Recognizing the pivotal role of the Transplant Coordinator in the Organ Donation/ Transplant Process: It is imperative to understand and acknowledge the pivotal role that the Transplant coordinator plays in the entire process of organ donation and transplantation. It is only when that the hospital is able to establish a personal rapport with the patient and the patient’s relatives, can they create a precondition necessary to establish talk regarding organ donation later on. An increased number of Transplant Coordinators would help in creating awareness and also help in counseling the relatives to manage the system of organ donation. Higher numbers of Transplant Coordinators are required in a public set-up as the amount of patients there are significantly higher.

Improve Infrastructure within public hospitals for transplantation: Transplantation as a service should be readily available in all Government hospitals as the majority of patients go there for treatment and many cannot afford treatment at private hospitals. The Government also needs to take the necessary steps to improve the infrastructural set-up at all public hospitals to store/transport organs and train the hospital staff/personnel for organ transplantation procedures and on the subject of brain death, and how to increase awareness regarding the same.

Non-transplant hospitals need to be involved in organ retrieval: These medical centers (which have ICU's but are not transplant centers) are crucial because a lot of accident victims are brought here for treatment. They should be geared up for brain death declaration. They need to be given an incentive to be participants in organ retrieval, and a system has to be worked out wherein they are compensated adequately for their active involvement in the Organ Donation programme.

Sensitization of police personnel and the forensic experts: Sensitization of police personnel and forensic experts has to be taken up on a war footing to make all medico-legal cases smooth. Most brain death cases are accident cases and therefore medico legal cases. They usually are difficult to handle as they do not get cooperation from these quarters.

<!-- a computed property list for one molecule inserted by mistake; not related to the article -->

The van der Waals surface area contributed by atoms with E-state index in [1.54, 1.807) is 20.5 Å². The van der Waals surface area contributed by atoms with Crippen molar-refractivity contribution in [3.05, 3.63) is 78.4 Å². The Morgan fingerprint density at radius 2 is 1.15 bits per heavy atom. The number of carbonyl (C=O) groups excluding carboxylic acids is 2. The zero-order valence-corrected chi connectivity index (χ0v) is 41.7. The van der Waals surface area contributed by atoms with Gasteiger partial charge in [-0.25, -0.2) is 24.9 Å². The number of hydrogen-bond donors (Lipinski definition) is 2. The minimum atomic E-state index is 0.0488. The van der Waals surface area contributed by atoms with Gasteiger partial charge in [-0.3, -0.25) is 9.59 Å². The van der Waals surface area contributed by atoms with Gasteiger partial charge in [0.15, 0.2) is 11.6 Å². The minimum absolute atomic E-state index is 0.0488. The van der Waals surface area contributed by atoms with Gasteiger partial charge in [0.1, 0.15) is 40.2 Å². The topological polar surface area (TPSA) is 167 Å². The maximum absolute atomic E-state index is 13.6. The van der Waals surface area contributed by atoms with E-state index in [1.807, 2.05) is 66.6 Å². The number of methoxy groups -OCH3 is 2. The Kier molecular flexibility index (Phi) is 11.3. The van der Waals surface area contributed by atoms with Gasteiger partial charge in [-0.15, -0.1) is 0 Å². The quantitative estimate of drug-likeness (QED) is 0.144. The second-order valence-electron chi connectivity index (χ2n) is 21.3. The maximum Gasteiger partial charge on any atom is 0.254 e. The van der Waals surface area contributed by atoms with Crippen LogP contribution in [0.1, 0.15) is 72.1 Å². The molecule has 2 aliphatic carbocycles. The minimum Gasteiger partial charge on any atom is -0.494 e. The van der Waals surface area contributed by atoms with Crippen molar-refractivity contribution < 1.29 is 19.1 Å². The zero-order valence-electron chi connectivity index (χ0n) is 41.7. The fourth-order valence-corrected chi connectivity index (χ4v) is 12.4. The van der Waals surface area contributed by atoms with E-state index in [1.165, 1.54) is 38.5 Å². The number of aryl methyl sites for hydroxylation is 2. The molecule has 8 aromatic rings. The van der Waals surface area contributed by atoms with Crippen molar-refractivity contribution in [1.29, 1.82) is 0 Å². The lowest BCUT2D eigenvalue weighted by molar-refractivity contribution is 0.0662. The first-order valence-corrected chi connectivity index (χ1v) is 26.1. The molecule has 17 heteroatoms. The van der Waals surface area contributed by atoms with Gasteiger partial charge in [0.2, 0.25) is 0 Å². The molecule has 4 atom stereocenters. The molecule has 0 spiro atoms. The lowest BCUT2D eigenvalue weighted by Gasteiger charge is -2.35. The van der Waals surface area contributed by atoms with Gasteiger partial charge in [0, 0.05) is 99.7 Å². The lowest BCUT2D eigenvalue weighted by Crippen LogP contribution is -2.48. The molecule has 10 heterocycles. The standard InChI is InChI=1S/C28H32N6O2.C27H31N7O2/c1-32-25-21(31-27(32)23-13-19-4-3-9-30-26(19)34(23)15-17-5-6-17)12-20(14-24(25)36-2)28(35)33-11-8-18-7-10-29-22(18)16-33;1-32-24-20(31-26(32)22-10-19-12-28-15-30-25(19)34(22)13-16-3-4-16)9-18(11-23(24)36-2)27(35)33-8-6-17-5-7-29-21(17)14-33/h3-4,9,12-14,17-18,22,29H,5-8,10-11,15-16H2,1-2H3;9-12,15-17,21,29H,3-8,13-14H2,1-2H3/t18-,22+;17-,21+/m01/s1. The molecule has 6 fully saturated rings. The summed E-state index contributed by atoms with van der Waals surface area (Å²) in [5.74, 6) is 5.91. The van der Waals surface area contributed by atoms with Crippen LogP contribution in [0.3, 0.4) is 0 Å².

Provision of more opportunities for donor pledges: Provide the public with organ donor intent forms and brochures while issuing driving licenses, Aadhar cards and college ID cards, so they can choose to express their intent on the cards.

Emulate successful practices from other states: States such as Tamil Nadu for instance have recorded a very high conversation rate when it comes to donating the organs of one kin. The state has a record organ donation which is 15 times the national average. An important step in this direction was the creation of a network of hospitals for sharing organs. The same should be replicated in other cities, like Delhi. The Maharashtra government made it compulsory for all non-transplant hospitals equipped with an ICU and operation theatre to retrieve organs for harvesting and made it mandatory for them to officially identify brain dead patients. This was a crucial point highlighted in the primary research as well and hence, needs to be implemented in the Delhi/NCR region.

The full report can be accessed here ORGAN Research Report

ORGAN India's Research Report Release Event

ORGAN (Organ Receiving & Giving Awareness Network) India, in partnership with the MOHAN Foundation released the Research Report on the state of organ donation in Delhi/NCR at the India Habitat Center, Lodhi Road on July 26, 2014. The report, titled “The Study of the Deceased Organ Donation Environment in Delhi/NCR”, researched and compiled by Outline India, was released by Mrs. Kirti Parashar in the presence of Dr. NS Dharamshaktu, Deputy Director General, Directorate General of Health Services, Ministry of Health and Family Welfare, Govt. of India, Dr. DS Rana, Chairman, Sir Gangaram Hospital, Mr. Daljit Singh, President, Fortis Healthcare Limited, and Mr. P Khanna, Vice President, Hero Corporate Services Limited, Insurance Division, amongst other distinguished guests.

A lovely music concert by Sonam Kalra & the Sufi Gospel Project made the evening memorable for the audience. Anika Parashar, Trustee, Parashar Foundation, thanked Shefali Munjal and Hero Corporate Services Limited for their gracious support in sponsoring the event. ORGAN India CEO, Sunayana Singh presented Mr. P Khanna with a bouquet of flowers as a token of appreciation. She also thanked Dr. Jyotsna Suri, CMD, The Lalit for all her support to ORGAN India and the research report, along with everyone else who had gone out of their way to help ORGAN India in our journey.

More information about the event at Research Report Release Event